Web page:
Illuminating BUDA: How to Improve Your Searches

Image from Library of Congress, Prints & Photographs Division, Farm Security Administration/Office of War Information Black-and-White Negatives.

Our new website includes improvements to both the user interface and the architecture of the data. In this post we will introduce one of the changes to our data architecture and how this change will affect your searches. As our users know well, BDRC's massive archive contains tens of thousands of individual texts, and for 15,000 of these texts our archive contains multiple distinct versions. For instance, BDRC has over 30 unique versions of the 12th-century classic Dakpo Targyen (dwags po thar rgyan), or Jewel Ornament of Liberation, by Gampopa. One of the reasons that many texts have multiple associated versions is the wide variety of book formats found in Tibet, including manuscripts, xylographs, modern printed books, and etexts. For the Dakpo Targyen, BDRC possesses multiple distinct versions of each of these four formats. Indeed all large libraries have multiple versions of certain texts; think of all the various versions of the play Hamlet found in a typical Anglophone library. In the last decade new library practices have emerged for representing variant versions of a given work in order to make it easier for researchers to access all available versions and distinguish between them. Here is an example of how the interface of Oxford University's library search tool displays its multiple copies of the various English translations of the Tibetan Book of the Dead:

Oxford University's search results for Book of the Dead

Note that this search result is not for a single physical book on the shelves, as suggested by the icon of three pages instead of an icon of a single book. Rather, the search result is an umbrella record for all "versions" of Tibetan Book of the Dead in English. In developing BDRC's new library platform, we took the opportunity to implement these data practices so that our users would benefit from more of our archive's riches and insights. 

To say that BDRC has 34 versions of the Dakpo Thargyen creates a distinction between the Dakpo Thargyen as an idea and specific representations of the Dakpo Thargyen. Gampopa's masterpiece exists as an intellectual entity and also as a physical or digital text that has been reproduced and edited many times over the last 800 years and for which many old copies are still extant. Imagine these two use cases. 

  • "I'd like to see all of the available xylograph editions of the Dakpo Thargyen because I'm interested in the history of Kagyu printing." 
  • "I need an easy-to-navigate paperback version of the Dakpo Thargyen because I simply need to check the wording of a particular passage."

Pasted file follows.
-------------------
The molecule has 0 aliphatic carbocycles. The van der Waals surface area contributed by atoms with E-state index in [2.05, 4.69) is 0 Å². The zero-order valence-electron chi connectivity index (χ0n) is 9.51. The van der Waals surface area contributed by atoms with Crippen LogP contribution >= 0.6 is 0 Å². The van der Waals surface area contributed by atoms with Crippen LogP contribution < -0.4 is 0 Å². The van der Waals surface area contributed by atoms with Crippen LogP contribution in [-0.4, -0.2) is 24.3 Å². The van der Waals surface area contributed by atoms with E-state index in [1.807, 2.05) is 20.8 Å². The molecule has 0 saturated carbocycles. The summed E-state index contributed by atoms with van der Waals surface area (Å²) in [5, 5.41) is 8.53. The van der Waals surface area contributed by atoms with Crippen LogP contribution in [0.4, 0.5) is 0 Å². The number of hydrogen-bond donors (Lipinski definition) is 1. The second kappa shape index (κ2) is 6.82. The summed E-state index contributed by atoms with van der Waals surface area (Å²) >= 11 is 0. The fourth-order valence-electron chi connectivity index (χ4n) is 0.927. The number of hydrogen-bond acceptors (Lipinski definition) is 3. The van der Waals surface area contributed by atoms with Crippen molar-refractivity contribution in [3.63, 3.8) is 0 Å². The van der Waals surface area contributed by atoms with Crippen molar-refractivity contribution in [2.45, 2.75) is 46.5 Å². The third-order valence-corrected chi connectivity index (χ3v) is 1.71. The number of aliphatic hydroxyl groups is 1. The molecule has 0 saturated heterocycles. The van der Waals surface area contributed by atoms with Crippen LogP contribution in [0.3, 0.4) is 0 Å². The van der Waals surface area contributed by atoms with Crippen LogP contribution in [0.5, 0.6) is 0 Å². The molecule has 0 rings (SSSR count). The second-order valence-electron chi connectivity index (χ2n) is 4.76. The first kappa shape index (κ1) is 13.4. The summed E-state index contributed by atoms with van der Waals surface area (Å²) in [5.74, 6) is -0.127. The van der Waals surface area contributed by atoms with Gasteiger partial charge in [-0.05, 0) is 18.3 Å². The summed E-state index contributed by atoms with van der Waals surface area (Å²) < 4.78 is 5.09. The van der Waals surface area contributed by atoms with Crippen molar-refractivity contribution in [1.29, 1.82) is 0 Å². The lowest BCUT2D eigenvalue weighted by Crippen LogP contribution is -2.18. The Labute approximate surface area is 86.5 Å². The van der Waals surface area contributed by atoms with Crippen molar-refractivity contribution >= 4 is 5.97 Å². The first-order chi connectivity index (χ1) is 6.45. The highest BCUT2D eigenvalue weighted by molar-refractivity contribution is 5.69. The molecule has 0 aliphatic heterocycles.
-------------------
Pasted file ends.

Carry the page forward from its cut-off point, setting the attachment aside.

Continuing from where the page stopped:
These two hypothetical research needs reflect how we usually think of and talk about books; taking for granted that there are at least two aspects to a text, the notion of a text in the abstract and the concrete level of physical and digital instances of said text. BDRC has encoded this commonplace and practical understanding into our bibliographic model. The terms used on BUDA for this model are non-technical: work and version. 

"Work" denotes the abstract, essential idea of a particular text, as in the Dakpo Thargyen. "Version" is the term we use to refer to actual instances of a given work in our archive. 

Despite being the same text, so to speak, each version has distinctive features related to its medium, printing history, paratexts, and other such traits. Note that distinct versions of a work do not necessarily differ in terms of content. 

The default search setting on BUDA is set for versions.

The search interface helps you distinguish between versions of the same work by showing thumbnails of each version in the archive (which helps one quickly distinguish between xylographs, manuscripts, modern book formats, etexts, and so on).

Once you have searched for a text title using the default setting of "in versions" and selected a specific version, you will arrive at a bibliographic record. Take, for example, the following woodblock print of the Dakpo Thargyen:

Perhaps the first thing you will notice is the presence of three tabs along the top of the page: Work, Version, and Scans. In this case the bibliographic record is opened to the Version tab. The metadata presented in the Version tab includes information relevant to this version:

  • The title page title of this version (these might vary somewhat, version to version)
  • Publication information
  • Script
  • Print method
  • Size
  • Notes referring to this version and/or BDRC's scans of this version 

To the left of the Version tab is the Work tab. The Work tab provides the metadata relevant to all editions (title, author, and subject matter). Most useful of all, the Work tab groups together all of BDRC's versions of the text at hand for easy browsing of other versions of the queried work.

The scans tab features the image viewer for the images of the specific version that one is exploring.

 The distinctions between Work and Version are based on the BIBFRAME 2.0 metadata model, which is becoming standard throughout the world. Using this model will allow us to generate more complex metadata, while also making our collection interoperable with a growing number of institutions worldwide.

Note: The grouping of related Works and Versions involves a fair amount of manual curation by BDRC's expert librarians. It is an ongoing process and over time the records for individual works will become more and more comprehensive.

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